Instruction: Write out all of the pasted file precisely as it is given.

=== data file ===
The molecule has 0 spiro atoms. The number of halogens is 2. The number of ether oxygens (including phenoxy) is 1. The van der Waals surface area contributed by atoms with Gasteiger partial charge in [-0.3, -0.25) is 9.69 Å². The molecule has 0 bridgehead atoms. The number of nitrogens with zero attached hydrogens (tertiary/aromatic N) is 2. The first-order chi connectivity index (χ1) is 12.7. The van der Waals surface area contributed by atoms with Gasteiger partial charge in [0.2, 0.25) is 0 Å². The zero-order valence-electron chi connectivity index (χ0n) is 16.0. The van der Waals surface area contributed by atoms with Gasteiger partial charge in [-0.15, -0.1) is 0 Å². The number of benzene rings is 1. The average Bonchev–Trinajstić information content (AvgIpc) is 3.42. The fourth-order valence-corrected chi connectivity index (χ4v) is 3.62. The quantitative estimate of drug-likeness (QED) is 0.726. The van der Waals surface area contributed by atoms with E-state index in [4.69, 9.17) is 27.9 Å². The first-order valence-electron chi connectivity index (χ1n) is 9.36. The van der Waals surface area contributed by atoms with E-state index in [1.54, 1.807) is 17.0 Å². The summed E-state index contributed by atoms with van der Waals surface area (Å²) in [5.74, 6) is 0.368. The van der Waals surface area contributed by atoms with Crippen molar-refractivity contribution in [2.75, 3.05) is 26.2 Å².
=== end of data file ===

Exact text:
The molecule has 0 spiro atoms. The number of halogens is 2. The number of ether oxygens (including phenoxy) is 1. The van der Waals surface area contributed by atoms with Gasteiger partial charge in [-0.3, -0.25) is 9.69 Å². The molecule has 0 bridgehead atoms. The number of nitrogens with zero attached hydrogens (tertiary/aromatic N) is 2. The first-order chi connectivity index (χ1) is 12.7. The van der Waals surface area contributed by atoms with Gasteiger partial charge in [0.2, 0.25) is 0 Å². The zero-order valence-electron chi connectivity index (χ0n) is 16.0. The van der Waals surface area contributed by atoms with Gasteiger partial charge in [-0.15, -0.1) is 0 Å². The number of benzene rings is 1. The average Bonchev–Trinajstić information content (AvgIpc) is 3.42. The fourth-order valence-corrected chi connectivity index (χ4v) is 3.62. The quantitative estimate of drug-likeness (QED) is 0.726. The van der Waals surface area contributed by atoms with E-state index in [4.69, 9.17) is 27.9 Å². The first-order valence-electron chi connectivity index (χ1n) is 9.36. The van der Waals surface area contributed by atoms with E-state index in [1.54, 1.807) is 17.0 Å². The summed E-state index contributed by atoms with van der Waals surface area (Å²) in [5.74, 6) is 0.368. The van der Waals surface area contributed by atoms with Crippen molar-refractivity contribution in [2.75, 3.05) is 26.2 Å².